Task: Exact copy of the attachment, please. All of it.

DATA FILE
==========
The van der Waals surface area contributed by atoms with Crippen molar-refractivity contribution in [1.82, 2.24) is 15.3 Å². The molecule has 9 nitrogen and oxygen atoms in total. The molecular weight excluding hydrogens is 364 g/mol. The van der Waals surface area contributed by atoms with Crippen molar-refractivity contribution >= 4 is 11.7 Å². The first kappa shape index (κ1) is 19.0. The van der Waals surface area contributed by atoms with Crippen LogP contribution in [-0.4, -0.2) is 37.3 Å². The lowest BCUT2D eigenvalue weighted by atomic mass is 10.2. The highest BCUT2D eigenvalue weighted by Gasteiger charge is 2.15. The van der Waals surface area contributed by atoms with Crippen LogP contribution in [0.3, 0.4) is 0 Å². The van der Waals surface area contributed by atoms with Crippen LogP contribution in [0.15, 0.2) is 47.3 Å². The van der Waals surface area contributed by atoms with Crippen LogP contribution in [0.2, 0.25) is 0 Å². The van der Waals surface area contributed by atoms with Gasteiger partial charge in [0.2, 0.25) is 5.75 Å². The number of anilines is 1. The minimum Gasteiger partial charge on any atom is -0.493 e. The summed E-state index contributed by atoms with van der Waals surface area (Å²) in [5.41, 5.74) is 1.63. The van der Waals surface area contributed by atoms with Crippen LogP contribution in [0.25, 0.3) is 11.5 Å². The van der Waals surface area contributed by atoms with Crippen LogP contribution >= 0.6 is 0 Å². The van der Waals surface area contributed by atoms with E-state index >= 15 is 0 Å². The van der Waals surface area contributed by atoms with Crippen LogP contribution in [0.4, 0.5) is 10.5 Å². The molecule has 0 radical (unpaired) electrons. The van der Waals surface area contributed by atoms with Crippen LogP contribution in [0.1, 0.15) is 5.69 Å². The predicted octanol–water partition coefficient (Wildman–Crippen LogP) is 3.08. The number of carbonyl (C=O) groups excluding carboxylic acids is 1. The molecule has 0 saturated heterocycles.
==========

The van der Waals surface area contributed by atoms with Crippen molar-refractivity contribution in [1.82, 2.24) is 15.3 Å². The molecule has 9 nitrogen and oxygen atoms in total. The molecular weight excluding hydrogens is 364 g/mol. The van der Waals surface area contributed by atoms with Crippen molar-refractivity contribution >= 4 is 11.7 Å². The first kappa shape index (κ1) is 19.0. The van der Waals surface area contributed by atoms with Crippen LogP contribution in [-0.4, -0.2) is 37.3 Å². The lowest BCUT2D eigenvalue weighted by atomic mass is 10.2. The highest BCUT2D eigenvalue weighted by Gasteiger charge is 2.15. The van der Waals surface area contributed by atoms with Crippen LogP contribution in [0.3, 0.4) is 0 Å². The van der Waals surface area contributed by atoms with Crippen LogP contribution in [0.15, 0.2) is 47.3 Å². The van der Waals surface area contributed by atoms with Crippen LogP contribution in [0.2, 0.25) is 0 Å². The van der Waals surface area contributed by atoms with Gasteiger partial charge in [0.2, 0.25) is 5.75 Å². The number of anilines is 1. The minimum Gasteiger partial charge on any atom is -0.493 e. The summed E-state index contributed by atoms with van der Waals surface area (Å²) in [5.41, 5.74) is 1.63. The van der Waals surface area contributed by atoms with Crippen LogP contribution in [0.25, 0.3) is 11.5 Å². The van der Waals surface area contributed by atoms with Crippen LogP contribution >= 0.6 is 0 Å². The van der Waals surface area contributed by atoms with E-state index >= 15 is 0 Å². The van der Waals surface area contributed by atoms with Crippen LogP contribution in [0.4, 0.5) is 10.5 Å². The molecule has 0 radical (unpaired) electrons. The van der Waals surface area contributed by atoms with Crippen LogP contribution in [0.1, 0.15) is 5.69 Å². The predicted octanol–water partition coefficient (Wildman–Crippen LogP) is 3.08. The number of carbonyl (C=O) groups excluding carboxylic acids is 1. The molecule has 0 saturated heterocycles.